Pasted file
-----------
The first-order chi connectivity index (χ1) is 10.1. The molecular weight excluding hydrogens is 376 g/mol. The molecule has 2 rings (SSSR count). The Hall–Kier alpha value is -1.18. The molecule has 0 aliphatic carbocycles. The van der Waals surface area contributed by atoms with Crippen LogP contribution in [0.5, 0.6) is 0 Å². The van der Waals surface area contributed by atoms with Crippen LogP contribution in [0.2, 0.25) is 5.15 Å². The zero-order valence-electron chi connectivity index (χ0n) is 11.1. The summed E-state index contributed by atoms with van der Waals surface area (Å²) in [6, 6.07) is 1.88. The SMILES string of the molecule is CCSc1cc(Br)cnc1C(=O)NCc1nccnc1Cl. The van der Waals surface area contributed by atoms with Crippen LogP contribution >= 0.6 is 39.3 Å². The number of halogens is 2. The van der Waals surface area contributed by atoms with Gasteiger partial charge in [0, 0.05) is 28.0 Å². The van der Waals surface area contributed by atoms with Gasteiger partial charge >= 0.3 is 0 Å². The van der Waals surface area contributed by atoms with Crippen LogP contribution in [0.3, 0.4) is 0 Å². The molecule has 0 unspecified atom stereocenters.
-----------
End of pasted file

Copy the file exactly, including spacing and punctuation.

The first-order chi connectivity index (χ1) is 10.1. The molecular weight excluding hydrogens is 376 g/mol. The molecule has 2 rings (SSSR count). The Hall–Kier alpha value is -1.18. The molecule has 0 aliphatic carbocycles. The van der Waals surface area contributed by atoms with Crippen LogP contribution in [0.5, 0.6) is 0 Å². The van der Waals surface area contributed by atoms with Crippen LogP contribution in [0.2, 0.25) is 5.15 Å². The zero-order valence-electron chi connectivity index (χ0n) is 11.1. The summed E-state index contributed by atoms with van der Waals surface area (Å²) in [6, 6.07) is 1.88. The SMILES string of the molecule is CCSc1cc(Br)cnc1C(=O)NCc1nccnc1Cl. The van der Waals surface area contributed by atoms with Crippen LogP contribution >= 0.6 is 39.3 Å². The number of halogens is 2. The van der Waals surface area contributed by atoms with Gasteiger partial charge in [0, 0.05) is 28.0 Å². The van der Waals surface area contributed by atoms with Gasteiger partial charge >= 0.3 is 0 Å². The van der Waals surface area contributed by atoms with Crippen LogP contribution in [0.3, 0.4) is 0 Å². The molecule has 0 unspecified atom stereocenters.